*HON. SEN. MURONZI: Thank you Mr. President for giving me the opportunity to add my voice to this motion although a lot has been said regarding incarcerated pregnant women or those that have minor children.  Indeed, our Committee moved around different prisons and what did not please me is that in the prisons which we toured, we discovered that most prisons were built during the Smith regime and they were meant to punish the black men.  In these jails, you find that there are toilets in that prison cell. It is not good to be arrested.  I was once arrested at Bindura Prison. There are some senior prisoners who give you rules; for instance, relieving yourself late at night is not allowed because there is no water.  My request is that there should be proper facilities because even at home, you find that we have separate toilets. It is not healthy to have a prison cell with a toilet within the cell.  The toilet should be outside.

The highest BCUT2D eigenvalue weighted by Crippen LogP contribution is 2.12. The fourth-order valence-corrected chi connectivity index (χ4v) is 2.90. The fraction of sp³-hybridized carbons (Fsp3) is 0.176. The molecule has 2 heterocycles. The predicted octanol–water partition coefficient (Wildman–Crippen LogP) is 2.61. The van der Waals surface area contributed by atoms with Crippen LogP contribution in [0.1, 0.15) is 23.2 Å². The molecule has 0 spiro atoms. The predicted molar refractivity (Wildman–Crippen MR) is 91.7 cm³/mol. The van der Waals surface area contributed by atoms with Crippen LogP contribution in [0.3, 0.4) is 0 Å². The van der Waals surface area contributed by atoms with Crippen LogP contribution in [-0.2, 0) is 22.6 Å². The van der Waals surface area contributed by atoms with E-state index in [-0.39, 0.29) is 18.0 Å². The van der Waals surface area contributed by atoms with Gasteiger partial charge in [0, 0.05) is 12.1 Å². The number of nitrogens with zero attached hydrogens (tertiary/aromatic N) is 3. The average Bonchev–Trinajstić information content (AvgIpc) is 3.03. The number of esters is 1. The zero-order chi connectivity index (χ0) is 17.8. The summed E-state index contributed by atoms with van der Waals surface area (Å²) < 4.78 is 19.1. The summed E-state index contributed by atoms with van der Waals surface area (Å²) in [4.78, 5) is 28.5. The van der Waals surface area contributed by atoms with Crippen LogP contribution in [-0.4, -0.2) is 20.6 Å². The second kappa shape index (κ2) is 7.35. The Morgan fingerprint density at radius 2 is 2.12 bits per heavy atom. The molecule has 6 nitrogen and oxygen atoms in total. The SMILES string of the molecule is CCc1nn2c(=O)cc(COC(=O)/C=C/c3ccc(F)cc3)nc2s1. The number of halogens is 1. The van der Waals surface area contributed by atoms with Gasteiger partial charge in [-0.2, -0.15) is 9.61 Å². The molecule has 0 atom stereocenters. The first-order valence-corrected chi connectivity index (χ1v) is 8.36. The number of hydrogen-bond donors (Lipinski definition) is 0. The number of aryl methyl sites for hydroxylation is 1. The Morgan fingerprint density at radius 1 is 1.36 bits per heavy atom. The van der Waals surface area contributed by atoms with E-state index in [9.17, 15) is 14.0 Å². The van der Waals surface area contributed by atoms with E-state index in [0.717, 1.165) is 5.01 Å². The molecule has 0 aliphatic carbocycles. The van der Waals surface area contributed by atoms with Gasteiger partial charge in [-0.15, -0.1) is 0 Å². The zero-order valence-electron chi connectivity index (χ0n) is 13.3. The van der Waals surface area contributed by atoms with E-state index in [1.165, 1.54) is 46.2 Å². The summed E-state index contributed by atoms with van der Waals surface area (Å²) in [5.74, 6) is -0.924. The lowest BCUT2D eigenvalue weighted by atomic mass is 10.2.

The other thing which concerns me is that the mentally ill prisoners stay together with those who are sane.  To me, this is not right.  My request is that Government intervenes.  We are the Government and this is what we are talking about.  I have been in this august House since 2013.  We talk about these things but implementation is lacking.  This is really discouraging.  This is why sometimes we do not debate because whether you debate or not, nothing is implemented.  Women live like slaves in prisons.  Their children grow up as wild animals because when a child is weaned from the mother, that child should be taken out of prison but you find the children growing up to four to five years and still they continue to live in jail.  That is not good.  With these few words, this is what prompted me to stand up.  I thank you.